The Court agrees with Defendants that whether Starline had a duty to preserve Colorado's subrogation rights is an issue of fact that depends on whether Colorado breached its contractual obligations. (Dkt. No. 97 at 13-15.) As the Court has already concluded, summary judgment is not appropriate on the question of Colorado's bad faith, including on the issue of whether Colorado participated in the settlement discussions in good faith. Viewing the facts in the light most favorable to Defendants, the Court concludes that Colorado's actions may have relieved Starline from its cooperation and claim-preservation duties. Summary judgment on this issue is therefore DENIED.

4. Claim for defense costs

Whether Colorado is entitled to defense costs from RSA turns on which policy was primary. (Dkt. No. 90 at 2.) In the course of the briefing on the cross-motions for summary judgment, Defendants cited a supplemental production of the RSA insurance policies that ostensibly demonstrated that one of the RSA policies included a super-escape clause. (Dkt. No. 70, ex. A; Dkt. No. 96 at 6.) The Court concluded that there was insufficient context to determine the relationship between the produced form and the policy, and declined to grant summary judgment for Defendants on the issue of whether the policy included a super-escape clause. (Dkt. No. 96 at 6.)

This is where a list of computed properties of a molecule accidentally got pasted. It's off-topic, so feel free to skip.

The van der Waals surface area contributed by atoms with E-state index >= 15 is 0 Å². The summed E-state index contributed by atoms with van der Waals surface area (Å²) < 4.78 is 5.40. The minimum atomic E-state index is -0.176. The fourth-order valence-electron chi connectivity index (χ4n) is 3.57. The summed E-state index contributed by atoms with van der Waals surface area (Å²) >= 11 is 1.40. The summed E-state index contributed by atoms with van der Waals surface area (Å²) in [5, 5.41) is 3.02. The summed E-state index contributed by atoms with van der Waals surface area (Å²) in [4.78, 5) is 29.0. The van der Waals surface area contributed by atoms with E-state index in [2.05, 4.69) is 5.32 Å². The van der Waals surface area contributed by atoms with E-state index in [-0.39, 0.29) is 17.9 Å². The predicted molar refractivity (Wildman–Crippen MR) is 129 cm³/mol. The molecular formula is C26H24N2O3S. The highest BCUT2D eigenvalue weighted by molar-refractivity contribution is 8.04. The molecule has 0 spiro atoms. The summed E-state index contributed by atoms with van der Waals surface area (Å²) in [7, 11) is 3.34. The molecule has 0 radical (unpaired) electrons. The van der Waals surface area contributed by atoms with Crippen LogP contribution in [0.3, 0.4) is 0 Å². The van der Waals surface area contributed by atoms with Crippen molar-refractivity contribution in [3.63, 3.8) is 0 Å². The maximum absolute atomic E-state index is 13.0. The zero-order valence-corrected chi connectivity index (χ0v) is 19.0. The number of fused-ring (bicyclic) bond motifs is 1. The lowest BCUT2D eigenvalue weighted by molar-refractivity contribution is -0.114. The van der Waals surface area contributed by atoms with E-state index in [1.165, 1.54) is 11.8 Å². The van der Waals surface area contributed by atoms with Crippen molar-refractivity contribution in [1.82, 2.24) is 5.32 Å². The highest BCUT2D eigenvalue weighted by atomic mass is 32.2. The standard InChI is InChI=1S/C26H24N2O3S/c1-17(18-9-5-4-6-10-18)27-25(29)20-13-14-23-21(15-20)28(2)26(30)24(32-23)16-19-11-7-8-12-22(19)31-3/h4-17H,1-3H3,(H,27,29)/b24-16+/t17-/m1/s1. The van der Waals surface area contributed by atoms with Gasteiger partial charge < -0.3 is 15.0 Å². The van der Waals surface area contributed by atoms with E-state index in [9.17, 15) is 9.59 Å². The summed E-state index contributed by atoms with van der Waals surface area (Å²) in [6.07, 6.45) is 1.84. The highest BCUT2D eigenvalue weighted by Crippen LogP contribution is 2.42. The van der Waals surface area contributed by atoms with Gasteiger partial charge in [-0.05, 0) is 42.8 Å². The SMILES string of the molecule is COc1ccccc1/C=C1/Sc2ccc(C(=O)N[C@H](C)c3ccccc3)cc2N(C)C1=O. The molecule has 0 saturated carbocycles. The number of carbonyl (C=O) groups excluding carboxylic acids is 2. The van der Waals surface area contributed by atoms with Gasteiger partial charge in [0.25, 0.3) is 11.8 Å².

Defendants have now produced a declaration from Karie Ewles, providing context for the supplemental production. (Dkt. No. 99.) Colorado moves to strike her declaration because she was not identified as a potential witness. (Dkt. No. 106.) But even if the Court does not consider her declaration, the Court concludes, as it has already concluded (Dkt. No. 96 at 6), that there is a question of fact about the relationship between the form produced in the supplemental production and the RSA policy issued to LTD. See Johnson, 658 F.3d at 960 (all facts and reasonable inferences viewed in light most favorable to the nonmoving party). The Court therefore DENIES summary judgment on whether defense costs are appropriate.